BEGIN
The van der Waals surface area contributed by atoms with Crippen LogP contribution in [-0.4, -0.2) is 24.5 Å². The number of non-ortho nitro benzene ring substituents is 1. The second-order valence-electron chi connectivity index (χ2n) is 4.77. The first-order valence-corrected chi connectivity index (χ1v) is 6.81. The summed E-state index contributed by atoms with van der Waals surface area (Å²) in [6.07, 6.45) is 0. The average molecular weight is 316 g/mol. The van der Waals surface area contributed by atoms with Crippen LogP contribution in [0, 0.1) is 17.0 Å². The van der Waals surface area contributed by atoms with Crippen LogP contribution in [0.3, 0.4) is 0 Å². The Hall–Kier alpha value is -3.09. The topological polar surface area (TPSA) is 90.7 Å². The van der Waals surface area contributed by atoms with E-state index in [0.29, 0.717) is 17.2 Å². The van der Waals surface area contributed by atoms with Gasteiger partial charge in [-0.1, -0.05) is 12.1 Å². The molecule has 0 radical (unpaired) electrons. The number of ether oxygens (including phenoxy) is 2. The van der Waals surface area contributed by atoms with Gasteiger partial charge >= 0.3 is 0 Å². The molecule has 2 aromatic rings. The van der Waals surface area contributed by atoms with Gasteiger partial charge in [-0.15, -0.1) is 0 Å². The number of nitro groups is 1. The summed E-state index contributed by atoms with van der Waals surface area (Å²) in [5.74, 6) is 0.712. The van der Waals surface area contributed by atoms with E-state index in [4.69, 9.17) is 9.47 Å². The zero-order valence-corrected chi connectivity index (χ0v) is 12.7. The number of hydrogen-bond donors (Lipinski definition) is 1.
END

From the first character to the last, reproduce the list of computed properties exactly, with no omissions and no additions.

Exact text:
The van der Waals surface area contributed by atoms with Crippen LogP contribution in [-0.4, -0.2) is 24.5 Å². The number of non-ortho nitro benzene ring substituents is 1. The second-order valence-electron chi connectivity index (χ2n) is 4.77. The first-order valence-corrected chi connectivity index (χ1v) is 6.81. The summed E-state index contributed by atoms with van der Waals surface area (Å²) in [6.07, 6.45) is 0. The average molecular weight is 316 g/mol. The van der Waals surface area contributed by atoms with Crippen LogP contribution in [0, 0.1) is 17.0 Å². The van der Waals surface area contributed by atoms with Crippen LogP contribution in [0.3, 0.4) is 0 Å². The Hall–Kier alpha value is -3.09. The topological polar surface area (TPSA) is 90.7 Å². The van der Waals surface area contributed by atoms with E-state index in [0.29, 0.717) is 17.2 Å². The van der Waals surface area contributed by atoms with Gasteiger partial charge in [-0.1, -0.05) is 12.1 Å². The molecule has 0 radical (unpaired) electrons. The number of ether oxygens (including phenoxy) is 2. The van der Waals surface area contributed by atoms with Gasteiger partial charge >= 0.3 is 0 Å². The molecule has 2 aromatic rings. The van der Waals surface area contributed by atoms with Gasteiger partial charge in [-0.15, -0.1) is 0 Å². The number of nitro groups is 1. The summed E-state index contributed by atoms with van der Waals surface area (Å²) in [5.74, 6) is 0.712. The van der Waals surface area contributed by atoms with E-state index in [4.69, 9.17) is 9.47 Å². The zero-order valence-corrected chi connectivity index (χ0v) is 12.7. The number of hydrogen-bond donors (Lipinski definition) is 1.